Baseline investigations for insulin resistance/diabetes mellitus include: fasting plasma glucose, OGTT after age of 6 years old. Fasting plasma insulin concentration and hyperinsulinemia may be present from childhood.20

The follow-up of the adolescent patients involves the promotion of healthy eating, physical activity according to visual impairment.20 Acanthosis nigricans (35.4% of patients with BBS) is a sign of insulin resistance / diabetes mellitus.39

Cognitive Impairment

Cognitive impairment is present in 66% of the patients with BBS.12 Kerr et al showed that most of the patients have difficulties in perceptual intellectual abilities, auditory attentional capacities, adaptive independence, behaviour. Thus, impairments in verbal fluency is present in 22–40% of the patients, abnormal attention capacity in 69% and severe impairment in functional independence in 74% of the patients.77

The baseline assessment should include a full developmental and/or neurocognitive assessment. The specialists involved are: clinical psychologist, developmental paediatrician/specialist in child development, behavioural psychologist and speech therapist.6 The methods used in the evaluation will be adapted to the visual status. Language assessment should be postponed after the age of 2 years old. In children with BBS, the intelligible speech and sentence formation can be delayed up to 4 years. Other speech anomalies are: articulation defects, nasal and/or breathy speech quality. Depending on the clinical situation, the existence of pharyngeal and/or laryngeal muscle incoordination must be taken into account. In this case, videofluoroscopy and palatal articulation studies must be performed.20 Early speech therapy should be initiated at the first signs of speech impairment.

A mental health assessment is also necessary because patients may have some psychiatric and behavioural conditions, such as: anxiety, mood disorders, depression, psychosomatic manifestations, bipolar disorder and emotional outbursts, hyperactivity, frustration, inflexibility, obsessive/compulsive tendencies, preference for fixed routines, inability to recognize social cues, inappropriate and disinhibited behaviour, shallow affect.6,20,78,79

Subclinical Hypothyroidism

Subclinical hypothyroidism has been reported in BBS patients more often than expected, with an incidence of 19.4%.24 The patient’s hypothyroidism was treated with levothyroxine hormone replacement in order to prevent any possible risk of negative effect on growth and development.24

The management of hypothyroidism in children is similar to adults, with the particularity that in children the doses are adjusted according to the child’s weight (commonly for newborns 10 μg/Kg/day, 1-year-old children 4–6 μg/Kg/day, adolescents 2–4 μg/Kg/day, with conversion to the adult dose of 1.6 μg/Kg/day once endocrine maturation is completely reached.80,81

According to the guidelines, the target of treatment is to keep the FT4 level in the mid to upper half of the reference range and the TSH level in the mid to lower half of the reference range.82,83

Tsyklauri et al (2021) reported autoimmune Hashimoto’s thyroiditis as having a higher prevalence in BBS patients than in the overall population, probably due to impaired immunity in patients with ciliopathies.84

At baseline evaluation, the investigation of the thyroid function (the FT4 and TSH levels corroborated with the ultrasonography of the thyroid) is recommended, and then an yearly evaluation of the thyroid gland function.12

When pregnancy is possible, preconception level of FT4 and TSH should be evaluated in order to modulate levothyroxine hormone replacement during pregnancy and prevent impairment of foetal brain development.85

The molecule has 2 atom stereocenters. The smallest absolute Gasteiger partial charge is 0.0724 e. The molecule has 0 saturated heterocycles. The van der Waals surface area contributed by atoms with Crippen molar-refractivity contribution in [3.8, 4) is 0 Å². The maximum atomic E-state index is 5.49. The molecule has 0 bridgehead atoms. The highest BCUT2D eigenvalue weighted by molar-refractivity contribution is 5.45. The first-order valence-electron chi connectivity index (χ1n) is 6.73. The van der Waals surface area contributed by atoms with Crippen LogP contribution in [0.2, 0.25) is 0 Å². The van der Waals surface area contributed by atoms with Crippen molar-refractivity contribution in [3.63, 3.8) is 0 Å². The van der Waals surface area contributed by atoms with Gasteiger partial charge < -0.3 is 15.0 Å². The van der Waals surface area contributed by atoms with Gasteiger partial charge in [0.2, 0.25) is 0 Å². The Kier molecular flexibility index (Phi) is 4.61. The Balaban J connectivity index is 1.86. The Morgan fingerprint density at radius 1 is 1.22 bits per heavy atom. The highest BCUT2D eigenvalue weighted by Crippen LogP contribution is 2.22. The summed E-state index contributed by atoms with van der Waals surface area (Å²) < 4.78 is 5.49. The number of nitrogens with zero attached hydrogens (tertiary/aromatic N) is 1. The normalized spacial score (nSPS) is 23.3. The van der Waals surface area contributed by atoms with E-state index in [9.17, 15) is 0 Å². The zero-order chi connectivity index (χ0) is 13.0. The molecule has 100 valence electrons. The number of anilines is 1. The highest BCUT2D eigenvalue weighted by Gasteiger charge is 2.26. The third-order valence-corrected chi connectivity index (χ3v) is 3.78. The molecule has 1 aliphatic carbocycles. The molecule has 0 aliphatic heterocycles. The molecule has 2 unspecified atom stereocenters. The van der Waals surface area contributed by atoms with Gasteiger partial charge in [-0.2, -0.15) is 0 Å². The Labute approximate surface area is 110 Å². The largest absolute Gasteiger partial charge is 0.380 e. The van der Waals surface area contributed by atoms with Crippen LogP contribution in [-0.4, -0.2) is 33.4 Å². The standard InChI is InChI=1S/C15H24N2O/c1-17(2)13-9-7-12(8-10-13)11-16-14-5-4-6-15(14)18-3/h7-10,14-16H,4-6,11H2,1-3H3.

Evaluation of the upper airways is important because laryngeal webs and bifid epiglottis can lead to life-threatening complications.86,87 Another rare abnormality that may be present is the choanal stenosis.6

The literature is poor in assessing anaesthetic risks. In a case study, Smith et al showed that there were differences between anaesthetic management in paediatric patients (<18 years old) and adults in terms of intubation. Thus, in paediatric patients, intubation was successfully performed by direct laryngoscopy. In adult patients, however, indirect laryngoscopy techniques were required (40% awake fiberoptic technique, 27% video laryngoscopy). The authors estimate that this was due to airway difficulty that worsen with age due to oral and facial anomalies in correlation with progressive morbid obesity.88 Clinical features that are associated with airway difficulty include: dental anomalies, high arched palate, facial dysmorphism and morbid obesity, bifid epiglottis, laryngeal web.86–88

There is a special management in terms of both anaesthetic and perioperative risk in patients with BBS. The anaesthesiologist and the multidisciplinary team must follow some steps: evaluation for difficult airways, cardiac anomalies, renal impairment, morbid obesity and intellectual disability.6,88


Neurological development delay occurs in 81% of the patients.10 Ataxia or poor coordination can be found in 85% of the patients with BBS and may contribute to gross motor and fine motor delays.6,12 The baseline assessment includes careful neurological examination of the coordination and gait. An electroencephalogram should be performed for seizures (found in 9.6% of the patients).6,12,20 Olfactory dysfunction is present with a high incidence and requires a smell identification test. Usually, the olfactory bulb is abnormal on the brain MRI.12,89 MRI is also requested for evaluation of other neurological conditions (ataxia, hypotonia, seizures).


Oral or dental abnormalities are present in 50% of the patients and include the following: hypodontia or microdontia, high arched palate, crowding, shortened roots and taurodontism, enamel hypoplasia, posterior crossbite.12,90 There are primary craniofacial abnormalities and oral manifestations and secondary anomalies determined by other comorbidities.91